Consequently, it is a special treat for me to share with you the transcript of my interview with him for the Big Vision Podcast.
Van Jones is the co-founder and President of the Ella Baker Center for Human Rights. He has won many honors, including the 1998 Reebok International Human Rights Award, the International Ashoka Fellowship, selection as a World Economic Forum Young Global Leader, and the Rockefeller Foundation Next Generation Leadership Fellowship.
To start off, I asked Van to talk about the Ella Baker Center's Reclaim the Future program and how Oakland could become a model green city.
Van Jones: One of the biggest things happening in the country right now is this sudden passion and concern about global warming and the climate crisis; that and the war are really two of the biggest issues. One of the things that we realize is that when you try to talk to people of color, low-income people, marginalized folks about global warming, it is not high on the agenda. "Somebody else has got to save the polar bears, I've got to save myself," is sort of the basic attitude. It is actually really understandable. People, when you have a lot of crisis in your life, hearing about an even bigger crisis is just depressing. If you have a lot of opportunity, and then you hear about the crisis, well then maybe you get motivated to say, "We've got to do something."
So, our formula for engaging people is, if you are affluent and you have a lot of opportunity, you are a good person to hear about this big global warming crisis; but if you already have a bunch of crises, you are a good person to hear about the opportunities within a green economy. A post-carbon, clean energy, renewable economy will be an economy that has more jobs, because renewable technologies and sustainable ways of doing things are simply more labor-intensive. You only need five guys in lab coats to run a whole nuclear power plant, but if you are going with solar pad power, or if you are going with biofuels or whatever, it is just a lot more work, a lot more jobs.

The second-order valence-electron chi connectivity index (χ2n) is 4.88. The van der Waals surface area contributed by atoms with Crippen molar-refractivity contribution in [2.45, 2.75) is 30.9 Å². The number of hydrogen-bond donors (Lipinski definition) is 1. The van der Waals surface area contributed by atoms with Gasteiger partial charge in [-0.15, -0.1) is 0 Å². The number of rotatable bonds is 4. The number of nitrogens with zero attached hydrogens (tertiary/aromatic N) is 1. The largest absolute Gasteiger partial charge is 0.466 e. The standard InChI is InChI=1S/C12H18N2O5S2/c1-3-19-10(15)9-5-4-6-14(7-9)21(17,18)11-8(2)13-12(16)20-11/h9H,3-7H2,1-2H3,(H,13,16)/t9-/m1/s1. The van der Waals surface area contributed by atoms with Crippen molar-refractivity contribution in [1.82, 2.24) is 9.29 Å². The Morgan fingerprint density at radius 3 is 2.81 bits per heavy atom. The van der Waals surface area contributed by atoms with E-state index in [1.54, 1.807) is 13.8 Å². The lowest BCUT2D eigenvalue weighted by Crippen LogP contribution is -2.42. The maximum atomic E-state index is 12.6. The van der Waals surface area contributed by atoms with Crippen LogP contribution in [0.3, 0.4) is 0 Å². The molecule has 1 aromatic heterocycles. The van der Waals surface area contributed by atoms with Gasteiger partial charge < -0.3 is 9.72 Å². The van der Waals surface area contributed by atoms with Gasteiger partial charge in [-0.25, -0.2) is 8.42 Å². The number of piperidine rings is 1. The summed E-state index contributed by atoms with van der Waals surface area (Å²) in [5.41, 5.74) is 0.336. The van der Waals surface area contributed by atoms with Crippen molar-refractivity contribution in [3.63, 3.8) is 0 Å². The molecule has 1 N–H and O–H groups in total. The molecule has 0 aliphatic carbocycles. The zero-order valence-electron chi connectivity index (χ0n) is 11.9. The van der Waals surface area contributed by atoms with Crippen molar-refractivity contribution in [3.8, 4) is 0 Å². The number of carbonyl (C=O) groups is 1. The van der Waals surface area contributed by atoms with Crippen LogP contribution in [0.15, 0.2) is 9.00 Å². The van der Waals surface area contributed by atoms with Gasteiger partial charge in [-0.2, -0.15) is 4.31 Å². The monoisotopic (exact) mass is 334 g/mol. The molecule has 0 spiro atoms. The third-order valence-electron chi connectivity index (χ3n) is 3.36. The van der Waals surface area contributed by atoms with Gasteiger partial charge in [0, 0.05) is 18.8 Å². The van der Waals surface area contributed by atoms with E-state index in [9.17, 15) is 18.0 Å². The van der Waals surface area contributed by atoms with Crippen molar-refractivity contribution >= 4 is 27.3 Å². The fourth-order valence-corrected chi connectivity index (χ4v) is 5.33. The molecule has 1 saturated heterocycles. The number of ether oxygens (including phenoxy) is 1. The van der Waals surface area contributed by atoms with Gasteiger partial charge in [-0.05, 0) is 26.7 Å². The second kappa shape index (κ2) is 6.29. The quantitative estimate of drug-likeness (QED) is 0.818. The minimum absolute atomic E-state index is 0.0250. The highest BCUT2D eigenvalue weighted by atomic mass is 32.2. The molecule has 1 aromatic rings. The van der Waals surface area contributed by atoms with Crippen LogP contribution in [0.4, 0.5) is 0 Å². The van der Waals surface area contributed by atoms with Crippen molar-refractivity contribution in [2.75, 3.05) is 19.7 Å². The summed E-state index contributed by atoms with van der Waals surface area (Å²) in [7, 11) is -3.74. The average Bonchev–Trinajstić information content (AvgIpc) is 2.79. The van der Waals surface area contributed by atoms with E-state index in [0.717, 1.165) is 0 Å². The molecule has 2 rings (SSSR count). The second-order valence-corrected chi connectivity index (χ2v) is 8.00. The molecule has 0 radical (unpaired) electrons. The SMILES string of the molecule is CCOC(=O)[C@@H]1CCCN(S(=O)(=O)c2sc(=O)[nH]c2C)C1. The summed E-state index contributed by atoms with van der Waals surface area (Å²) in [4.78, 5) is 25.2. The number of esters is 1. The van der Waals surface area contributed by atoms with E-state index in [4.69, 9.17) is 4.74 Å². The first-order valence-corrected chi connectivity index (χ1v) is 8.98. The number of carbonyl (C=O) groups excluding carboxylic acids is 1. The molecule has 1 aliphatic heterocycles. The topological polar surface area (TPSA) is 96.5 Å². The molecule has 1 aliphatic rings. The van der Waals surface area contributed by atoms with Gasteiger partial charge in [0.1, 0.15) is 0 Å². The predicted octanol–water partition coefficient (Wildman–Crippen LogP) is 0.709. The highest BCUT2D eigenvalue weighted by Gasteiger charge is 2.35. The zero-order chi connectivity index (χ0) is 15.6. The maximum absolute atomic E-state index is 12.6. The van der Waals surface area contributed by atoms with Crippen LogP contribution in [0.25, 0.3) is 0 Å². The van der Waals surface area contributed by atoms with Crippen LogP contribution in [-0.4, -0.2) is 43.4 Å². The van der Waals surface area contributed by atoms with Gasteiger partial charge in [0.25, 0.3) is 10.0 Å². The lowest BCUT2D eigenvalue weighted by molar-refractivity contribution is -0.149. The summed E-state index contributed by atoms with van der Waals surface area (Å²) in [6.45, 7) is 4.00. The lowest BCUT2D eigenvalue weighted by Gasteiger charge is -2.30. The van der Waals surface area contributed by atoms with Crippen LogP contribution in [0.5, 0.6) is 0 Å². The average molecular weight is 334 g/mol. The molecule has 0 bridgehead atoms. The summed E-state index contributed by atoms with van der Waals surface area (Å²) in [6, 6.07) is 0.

So, that's our kind of big-picture understanding of what is going on. We have this big shift to a clean energy, post-carbon, renewable economy. Our question is, will this green wave lift all boats? How do we make sure? Do we build a green economy that is strong enough to lift people out of poverty, a green economy that has green pathways out of poverty for people who want to become green-collar workers and green entrepreneurs and owners and marketers? How do you do that?
So, for us, that is kind of like our bigger picture. We say, one way to do that is to kind of focus on Oakland, and make sure that there are people who are being trained, who are peered, to be a part of this new green economy right here in Oakland. So, we have been working very hard with the City Council, and with community colleges and local labor unions and others to come up with a proposal that will start in September as an actual program called "The Green Jobs Corps."
What the Green Jobs Corps will be, it will begin training urban youth, Oakland's youth, in the jobs of the future. We don't want our young people to be in the back of the line for the last century's pollution-based economy. We want our young people to be in the front of the line for the new clean and green jobs. But if you are a young person, how do you learn how to fix a hybrid car? How do you learn how to put up solar panels? How do you learn how to double-pane glass so that buildings leak less energy?
Well, the reality is, if you know how to double-pane that glass, you are on your way to becoming a glazier--that's a union job. People who put up solar panels, you can be in the United Electrical Workers Union. You've got to be almost an electrical engineer to do that the right way. That's a green pathway out of poverty.